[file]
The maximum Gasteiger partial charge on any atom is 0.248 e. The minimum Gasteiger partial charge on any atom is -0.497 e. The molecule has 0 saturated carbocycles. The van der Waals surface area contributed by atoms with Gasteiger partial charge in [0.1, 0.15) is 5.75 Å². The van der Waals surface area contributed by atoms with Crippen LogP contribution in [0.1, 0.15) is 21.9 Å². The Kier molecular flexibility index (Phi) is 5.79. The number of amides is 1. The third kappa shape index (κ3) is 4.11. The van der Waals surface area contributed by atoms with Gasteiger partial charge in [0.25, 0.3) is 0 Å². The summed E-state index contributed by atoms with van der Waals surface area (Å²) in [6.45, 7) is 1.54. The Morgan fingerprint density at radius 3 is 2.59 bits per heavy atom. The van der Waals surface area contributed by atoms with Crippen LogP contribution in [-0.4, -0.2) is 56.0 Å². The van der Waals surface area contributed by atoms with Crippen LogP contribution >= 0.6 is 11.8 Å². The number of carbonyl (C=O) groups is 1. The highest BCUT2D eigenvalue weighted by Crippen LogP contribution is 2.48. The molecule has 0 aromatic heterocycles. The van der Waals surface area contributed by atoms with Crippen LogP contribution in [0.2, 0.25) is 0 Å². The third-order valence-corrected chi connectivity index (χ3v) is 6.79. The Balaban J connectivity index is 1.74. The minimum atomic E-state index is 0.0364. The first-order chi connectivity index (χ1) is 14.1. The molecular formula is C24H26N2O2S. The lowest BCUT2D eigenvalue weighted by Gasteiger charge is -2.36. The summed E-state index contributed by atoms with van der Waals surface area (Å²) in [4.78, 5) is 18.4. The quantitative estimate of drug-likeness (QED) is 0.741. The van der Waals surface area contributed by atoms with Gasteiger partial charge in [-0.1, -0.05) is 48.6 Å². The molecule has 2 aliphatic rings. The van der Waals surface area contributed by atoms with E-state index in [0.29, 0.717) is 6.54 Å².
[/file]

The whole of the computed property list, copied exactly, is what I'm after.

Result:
The maximum Gasteiger partial charge on any atom is 0.248 e. The minimum Gasteiger partial charge on any atom is -0.497 e. The molecule has 0 saturated carbocycles. The van der Waals surface area contributed by atoms with Gasteiger partial charge in [0.1, 0.15) is 5.75 Å². The van der Waals surface area contributed by atoms with Crippen LogP contribution in [0.1, 0.15) is 21.9 Å². The Kier molecular flexibility index (Phi) is 5.79. The number of amides is 1. The third kappa shape index (κ3) is 4.11. The van der Waals surface area contributed by atoms with Gasteiger partial charge in [0.25, 0.3) is 0 Å². The summed E-state index contributed by atoms with van der Waals surface area (Å²) in [6.45, 7) is 1.54. The Morgan fingerprint density at radius 3 is 2.59 bits per heavy atom. The van der Waals surface area contributed by atoms with Crippen LogP contribution in [-0.4, -0.2) is 56.0 Å². The van der Waals surface area contributed by atoms with Crippen LogP contribution >= 0.6 is 11.8 Å². The number of carbonyl (C=O) groups is 1. The highest BCUT2D eigenvalue weighted by Crippen LogP contribution is 2.48. The molecule has 0 aromatic heterocycles. The van der Waals surface area contributed by atoms with Crippen LogP contribution in [0.2, 0.25) is 0 Å². The third-order valence-corrected chi connectivity index (χ3v) is 6.79. The Balaban J connectivity index is 1.74. The minimum atomic E-state index is 0.0364. The first-order chi connectivity index (χ1) is 14.1. The molecular formula is C24H26N2O2S. The lowest BCUT2D eigenvalue weighted by Gasteiger charge is -2.36. The summed E-state index contributed by atoms with van der Waals surface area (Å²) in [4.78, 5) is 18.4. The quantitative estimate of drug-likeness (QED) is 0.741. The van der Waals surface area contributed by atoms with Gasteiger partial charge in [-0.1, -0.05) is 48.6 Å². The molecule has 2 aliphatic rings. The van der Waals surface area contributed by atoms with E-state index in [0.29, 0.717) is 6.54 Å².